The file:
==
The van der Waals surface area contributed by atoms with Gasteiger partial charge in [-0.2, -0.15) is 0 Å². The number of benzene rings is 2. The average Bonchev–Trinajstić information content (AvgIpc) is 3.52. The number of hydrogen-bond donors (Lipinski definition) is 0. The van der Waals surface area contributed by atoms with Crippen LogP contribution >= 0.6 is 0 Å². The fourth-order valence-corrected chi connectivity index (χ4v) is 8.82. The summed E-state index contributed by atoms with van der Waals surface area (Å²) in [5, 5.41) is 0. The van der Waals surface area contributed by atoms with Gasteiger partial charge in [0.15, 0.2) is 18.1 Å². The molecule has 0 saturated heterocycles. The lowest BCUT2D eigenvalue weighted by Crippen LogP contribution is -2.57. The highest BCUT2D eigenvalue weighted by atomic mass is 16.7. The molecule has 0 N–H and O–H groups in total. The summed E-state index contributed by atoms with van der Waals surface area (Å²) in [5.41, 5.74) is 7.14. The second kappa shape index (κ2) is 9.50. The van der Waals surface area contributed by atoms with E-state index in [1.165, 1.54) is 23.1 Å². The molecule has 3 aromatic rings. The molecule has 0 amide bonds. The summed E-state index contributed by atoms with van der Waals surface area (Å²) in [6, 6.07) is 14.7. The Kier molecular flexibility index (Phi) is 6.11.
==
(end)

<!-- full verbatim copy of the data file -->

The van der Waals surface area contributed by atoms with Gasteiger partial charge in [-0.2, -0.15) is 0 Å². The number of benzene rings is 2. The average Bonchev–Trinajstić information content (AvgIpc) is 3.52. The number of hydrogen-bond donors (Lipinski definition) is 0. The van der Waals surface area contributed by atoms with Crippen LogP contribution >= 0.6 is 0 Å². The fourth-order valence-corrected chi connectivity index (χ4v) is 8.82. The summed E-state index contributed by atoms with van der Waals surface area (Å²) in [5, 5.41) is 0. The van der Waals surface area contributed by atoms with Gasteiger partial charge in [0.15, 0.2) is 18.1 Å². The molecule has 0 saturated heterocycles. The lowest BCUT2D eigenvalue weighted by Crippen LogP contribution is -2.57. The highest BCUT2D eigenvalue weighted by atomic mass is 16.7. The molecule has 0 N–H and O–H groups in total. The summed E-state index contributed by atoms with van der Waals surface area (Å²) in [5.41, 5.74) is 7.14. The second kappa shape index (κ2) is 9.50. The van der Waals surface area contributed by atoms with E-state index in [1.165, 1.54) is 23.1 Å². The molecule has 3 aromatic rings. The molecule has 0 amide bonds. The summed E-state index contributed by atoms with van der Waals surface area (Å²) in [6, 6.07) is 14.7. The Kier molecular flexibility index (Phi) is 6.11.